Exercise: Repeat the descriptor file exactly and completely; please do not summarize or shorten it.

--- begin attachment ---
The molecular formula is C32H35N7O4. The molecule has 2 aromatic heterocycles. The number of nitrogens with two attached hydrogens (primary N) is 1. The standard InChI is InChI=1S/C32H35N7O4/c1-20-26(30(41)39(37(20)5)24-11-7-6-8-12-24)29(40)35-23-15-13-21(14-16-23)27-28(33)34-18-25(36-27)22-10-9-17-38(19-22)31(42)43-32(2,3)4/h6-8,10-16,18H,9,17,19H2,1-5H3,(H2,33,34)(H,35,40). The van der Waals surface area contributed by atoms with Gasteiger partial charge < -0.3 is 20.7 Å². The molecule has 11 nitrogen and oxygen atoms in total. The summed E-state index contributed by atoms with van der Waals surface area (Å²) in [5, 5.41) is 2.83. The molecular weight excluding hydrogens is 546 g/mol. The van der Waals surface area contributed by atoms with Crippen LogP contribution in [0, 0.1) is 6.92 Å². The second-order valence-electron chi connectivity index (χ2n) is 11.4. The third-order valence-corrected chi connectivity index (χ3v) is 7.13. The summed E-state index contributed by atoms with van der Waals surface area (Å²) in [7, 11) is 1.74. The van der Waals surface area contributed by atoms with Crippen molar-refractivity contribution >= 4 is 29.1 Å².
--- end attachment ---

The molecular formula is C32H35N7O4. The molecule has 2 aromatic heterocycles. The number of nitrogens with two attached hydrogens (primary N) is 1. The standard InChI is InChI=1S/C32H35N7O4/c1-20-26(30(41)39(37(20)5)24-11-7-6-8-12-24)29(40)35-23-15-13-21(14-16-23)27-28(33)34-18-25(36-27)22-10-9-17-38(19-22)31(42)43-32(2,3)4/h6-8,10-16,18H,9,17,19H2,1-5H3,(H2,33,34)(H,35,40). The van der Waals surface area contributed by atoms with Gasteiger partial charge < -0.3 is 20.7 Å². The molecule has 11 nitrogen and oxygen atoms in total. The summed E-state index contributed by atoms with van der Waals surface area (Å²) in [5, 5.41) is 2.83. The molecular weight excluding hydrogens is 546 g/mol. The van der Waals surface area contributed by atoms with Crippen LogP contribution in [0, 0.1) is 6.92 Å². The second-order valence-electron chi connectivity index (χ2n) is 11.4. The third-order valence-corrected chi connectivity index (χ3v) is 7.13. The summed E-state index contributed by atoms with van der Waals surface area (Å²) in [7, 11) is 1.74. The van der Waals surface area contributed by atoms with Crippen molar-refractivity contribution >= 4 is 29.1 Å².